Michael Hillard, a University of Southern Maine Economics professor, returned to Northern Maine recently to share some of his research into a 1971 paper mill strike that became known as the “Madawaska Rebellion.”
Hillard’s talk, held at the University of Maine at Fort Kent, was covered by the reporter Jessica Potila for the Fiddlehead Focus.
“Hillard learned of the rebellion from Valley students attending his classes at USM,” Potila wrote. “He found the story so intriguing that he extensively studied the events surrounding the Madawaska strike.”
“People know all about Ford and the assembly workers in Detroit, but people don’t know about this story,” Hillard said.
The conflict culminated in a stand-off with Fraser Paper Company leader John Heuer — who wanted to move 27 boxcars of finished paper to market — and the workers. Workers and townspeople blocked the tracks, littering them with pulp wood, tearing them up in spots and finally laying on the tracks with their spouses, children and even their pets, Hillard said.
Law enforcement tried to break them up with tear gas, but they fought back.
During his research, Hillard recorded first-person accounts of a strike by hundreds of unionized workers against their managers at the Fraser Paper Company.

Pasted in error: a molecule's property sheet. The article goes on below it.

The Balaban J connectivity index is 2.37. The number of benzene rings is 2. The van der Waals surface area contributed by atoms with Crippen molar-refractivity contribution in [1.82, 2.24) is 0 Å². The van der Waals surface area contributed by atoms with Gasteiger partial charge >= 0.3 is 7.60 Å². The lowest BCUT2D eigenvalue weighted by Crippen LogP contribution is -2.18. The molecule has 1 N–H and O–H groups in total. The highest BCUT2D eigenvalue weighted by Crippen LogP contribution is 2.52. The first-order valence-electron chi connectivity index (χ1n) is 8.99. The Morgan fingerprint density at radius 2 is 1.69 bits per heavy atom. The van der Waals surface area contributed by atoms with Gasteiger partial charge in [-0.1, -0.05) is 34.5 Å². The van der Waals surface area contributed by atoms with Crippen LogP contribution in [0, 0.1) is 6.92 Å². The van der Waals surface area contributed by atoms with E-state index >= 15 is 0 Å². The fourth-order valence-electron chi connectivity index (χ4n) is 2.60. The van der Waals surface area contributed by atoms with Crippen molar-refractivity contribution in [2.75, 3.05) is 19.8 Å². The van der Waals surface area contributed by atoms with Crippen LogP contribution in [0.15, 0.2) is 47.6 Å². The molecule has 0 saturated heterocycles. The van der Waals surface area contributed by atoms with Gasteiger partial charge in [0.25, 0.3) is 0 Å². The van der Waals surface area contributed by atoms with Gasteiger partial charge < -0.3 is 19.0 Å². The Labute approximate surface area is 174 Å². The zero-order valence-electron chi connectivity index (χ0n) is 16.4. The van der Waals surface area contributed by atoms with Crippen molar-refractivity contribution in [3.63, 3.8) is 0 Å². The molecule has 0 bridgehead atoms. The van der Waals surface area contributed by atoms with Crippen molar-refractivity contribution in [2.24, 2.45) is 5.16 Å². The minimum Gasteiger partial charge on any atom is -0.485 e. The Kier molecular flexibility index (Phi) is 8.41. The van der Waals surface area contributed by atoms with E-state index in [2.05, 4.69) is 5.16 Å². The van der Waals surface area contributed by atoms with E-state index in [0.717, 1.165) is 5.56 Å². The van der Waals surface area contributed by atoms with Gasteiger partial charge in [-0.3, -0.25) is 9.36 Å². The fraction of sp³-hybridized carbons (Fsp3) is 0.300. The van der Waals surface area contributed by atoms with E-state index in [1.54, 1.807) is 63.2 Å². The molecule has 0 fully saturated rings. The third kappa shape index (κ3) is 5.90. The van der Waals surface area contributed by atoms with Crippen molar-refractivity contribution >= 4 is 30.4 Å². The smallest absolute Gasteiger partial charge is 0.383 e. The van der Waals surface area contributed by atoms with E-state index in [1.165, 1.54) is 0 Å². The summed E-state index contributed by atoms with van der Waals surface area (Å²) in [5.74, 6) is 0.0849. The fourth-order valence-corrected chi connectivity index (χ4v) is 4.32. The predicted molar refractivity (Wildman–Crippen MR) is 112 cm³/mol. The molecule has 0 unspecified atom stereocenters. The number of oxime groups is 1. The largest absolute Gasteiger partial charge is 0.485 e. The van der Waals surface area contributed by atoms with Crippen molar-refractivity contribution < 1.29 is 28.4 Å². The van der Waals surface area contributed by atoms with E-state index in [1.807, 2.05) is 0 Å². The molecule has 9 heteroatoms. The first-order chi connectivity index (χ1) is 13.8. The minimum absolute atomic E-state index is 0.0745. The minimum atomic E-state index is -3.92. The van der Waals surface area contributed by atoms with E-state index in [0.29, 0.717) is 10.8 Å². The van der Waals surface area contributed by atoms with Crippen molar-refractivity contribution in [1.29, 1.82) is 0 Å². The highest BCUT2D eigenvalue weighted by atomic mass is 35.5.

The recordings formed the basis of a Maine Public radio program titled “Madawaska Rebellion.”
Hillard interviewed witnesses, who described prejudice that worsened the conflict.
“They talked about the divide between the English and the French,” Hillard said at the Fort Kent discussion.
“One English manager, who workers referred to as “the cockroach” would stand behind workers while holding a stopwatch in what appeared to be an attempt to intimidate them into moving faster,” Potila wrote. “The man would also kick the workers in their behinds.”
“The workers got the sense that the lack of respect was because they were French,” Hillard said.